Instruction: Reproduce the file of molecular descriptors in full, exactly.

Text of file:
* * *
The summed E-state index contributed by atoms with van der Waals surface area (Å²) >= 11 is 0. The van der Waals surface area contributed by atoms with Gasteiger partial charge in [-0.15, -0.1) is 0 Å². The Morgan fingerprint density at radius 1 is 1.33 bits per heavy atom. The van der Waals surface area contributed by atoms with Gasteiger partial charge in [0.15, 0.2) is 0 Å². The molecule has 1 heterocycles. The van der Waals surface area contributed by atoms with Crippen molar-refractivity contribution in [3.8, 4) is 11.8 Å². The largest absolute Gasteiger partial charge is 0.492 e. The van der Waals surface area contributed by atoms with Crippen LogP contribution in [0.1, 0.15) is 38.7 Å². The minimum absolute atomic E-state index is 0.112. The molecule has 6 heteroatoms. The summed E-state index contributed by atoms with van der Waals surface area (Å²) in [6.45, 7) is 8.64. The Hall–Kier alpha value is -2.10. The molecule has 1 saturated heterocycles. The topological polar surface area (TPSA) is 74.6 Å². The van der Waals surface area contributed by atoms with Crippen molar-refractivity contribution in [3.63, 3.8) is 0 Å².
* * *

The summed E-state index contributed by atoms with van der Waals surface area (Å²) >= 11 is 0. The van der Waals surface area contributed by atoms with Gasteiger partial charge in [-0.15, -0.1) is 0 Å². The Morgan fingerprint density at radius 1 is 1.33 bits per heavy atom. The van der Waals surface area contributed by atoms with Gasteiger partial charge in [0.15, 0.2) is 0 Å². The molecule has 1 heterocycles. The van der Waals surface area contributed by atoms with Crippen molar-refractivity contribution in [3.8, 4) is 11.8 Å². The largest absolute Gasteiger partial charge is 0.492 e. The van der Waals surface area contributed by atoms with Crippen LogP contribution in [0.1, 0.15) is 38.7 Å². The minimum absolute atomic E-state index is 0.112. The molecule has 6 heteroatoms. The summed E-state index contributed by atoms with van der Waals surface area (Å²) in [6.45, 7) is 8.64. The Hall–Kier alpha value is -2.10. The molecule has 1 saturated heterocycles. The topological polar surface area (TPSA) is 74.6 Å². The van der Waals surface area contributed by atoms with Crippen molar-refractivity contribution in [3.63, 3.8) is 0 Å².